The second reason is more complex; in a world in which we can develop technologies which rely on cheap labor or technologies which rely on high-productivity skilled labor, I'd rather incentivize the latter. I want to create a situation where the power differentials inherent to employer-employee interactions are ameliorated by the increasingly skilled nature of employees.

At the end of the day, very few employers don't pay their mortgages if they don't fill one of their slots at their company. And very few employees do, if they don't find a job. Desperation is a hard driver, and those of us who have been gifted with talents great enough that we actually do stand out from the crowd should remember that the masses of ordinary people have little incentive to accede to a society in which it is very hard for the masses of ordinary people to get by.

Granting that an increase in the minimum wage would reduce the number of jobs for unskilled workers, but would this not be an incentive for workers to become more skilled. If employers had to pay higher wages, might they not respond by hiring people with more skills so they would be worth the wage they receive. We do not assume that all else remains fixed when we look at the effect of taxes, we also consider the effect they have on peoples incentives, but we ignore incentives when we look at the effect of the minimum wage.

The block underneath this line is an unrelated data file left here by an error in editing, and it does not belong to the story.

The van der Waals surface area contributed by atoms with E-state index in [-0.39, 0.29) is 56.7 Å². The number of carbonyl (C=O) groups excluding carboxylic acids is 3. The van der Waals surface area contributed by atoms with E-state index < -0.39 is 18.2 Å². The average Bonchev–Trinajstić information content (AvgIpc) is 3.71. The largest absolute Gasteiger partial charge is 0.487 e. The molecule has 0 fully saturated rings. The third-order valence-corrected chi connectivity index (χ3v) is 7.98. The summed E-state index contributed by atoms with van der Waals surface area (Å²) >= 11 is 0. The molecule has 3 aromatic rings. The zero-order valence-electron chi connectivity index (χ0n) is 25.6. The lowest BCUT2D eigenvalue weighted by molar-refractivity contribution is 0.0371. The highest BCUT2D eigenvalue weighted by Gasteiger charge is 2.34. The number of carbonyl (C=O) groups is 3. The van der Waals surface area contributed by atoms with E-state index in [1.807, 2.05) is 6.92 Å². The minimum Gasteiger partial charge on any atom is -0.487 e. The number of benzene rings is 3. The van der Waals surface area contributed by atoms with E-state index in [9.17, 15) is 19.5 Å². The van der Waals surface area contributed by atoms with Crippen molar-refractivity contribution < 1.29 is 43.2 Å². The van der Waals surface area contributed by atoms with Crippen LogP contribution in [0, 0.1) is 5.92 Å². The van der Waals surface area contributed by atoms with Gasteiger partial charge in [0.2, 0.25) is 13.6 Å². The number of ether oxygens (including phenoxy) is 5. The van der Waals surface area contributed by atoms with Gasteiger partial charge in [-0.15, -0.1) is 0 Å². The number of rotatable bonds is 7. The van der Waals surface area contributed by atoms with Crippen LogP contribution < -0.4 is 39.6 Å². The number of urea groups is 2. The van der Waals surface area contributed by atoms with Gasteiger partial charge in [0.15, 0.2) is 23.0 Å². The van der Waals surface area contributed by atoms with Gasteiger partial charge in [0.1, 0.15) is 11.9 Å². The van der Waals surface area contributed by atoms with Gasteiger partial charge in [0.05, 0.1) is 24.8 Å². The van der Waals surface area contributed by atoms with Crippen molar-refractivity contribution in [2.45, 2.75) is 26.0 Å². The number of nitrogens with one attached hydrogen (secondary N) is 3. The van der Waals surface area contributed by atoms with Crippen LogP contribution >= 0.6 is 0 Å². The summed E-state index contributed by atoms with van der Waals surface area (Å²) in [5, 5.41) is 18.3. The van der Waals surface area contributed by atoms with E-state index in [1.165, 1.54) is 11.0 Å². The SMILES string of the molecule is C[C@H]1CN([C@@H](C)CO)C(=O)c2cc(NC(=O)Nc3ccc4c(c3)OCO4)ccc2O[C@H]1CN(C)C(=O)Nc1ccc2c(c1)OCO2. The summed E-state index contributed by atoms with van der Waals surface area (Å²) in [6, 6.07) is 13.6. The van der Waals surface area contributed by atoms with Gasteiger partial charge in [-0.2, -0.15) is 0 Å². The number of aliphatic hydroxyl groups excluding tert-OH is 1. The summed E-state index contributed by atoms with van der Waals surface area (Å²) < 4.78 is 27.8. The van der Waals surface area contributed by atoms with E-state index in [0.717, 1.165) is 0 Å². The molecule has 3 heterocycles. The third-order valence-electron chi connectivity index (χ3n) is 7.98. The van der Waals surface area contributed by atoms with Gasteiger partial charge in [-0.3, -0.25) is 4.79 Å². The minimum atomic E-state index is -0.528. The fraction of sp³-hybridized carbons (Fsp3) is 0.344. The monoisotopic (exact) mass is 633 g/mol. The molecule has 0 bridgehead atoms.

What if there were no min wage?

I live in a large city in Texas in which nearly all the kitchen staff at every restaurant is illegal labor and everyone knows it and hardly anyone who lives in the city has a problem with that. If there were no min wage, these illegal workers would likely get paid much less, there would be more restaurants able to exist since costs would be lower, and there would be a much greater influx illegal workers. In fact, wages overall would be pushed down for all non-skilled labor.

Then all these jerks who think that illegal workers are costing Americans there jobs or lowering their incomes would start to be right.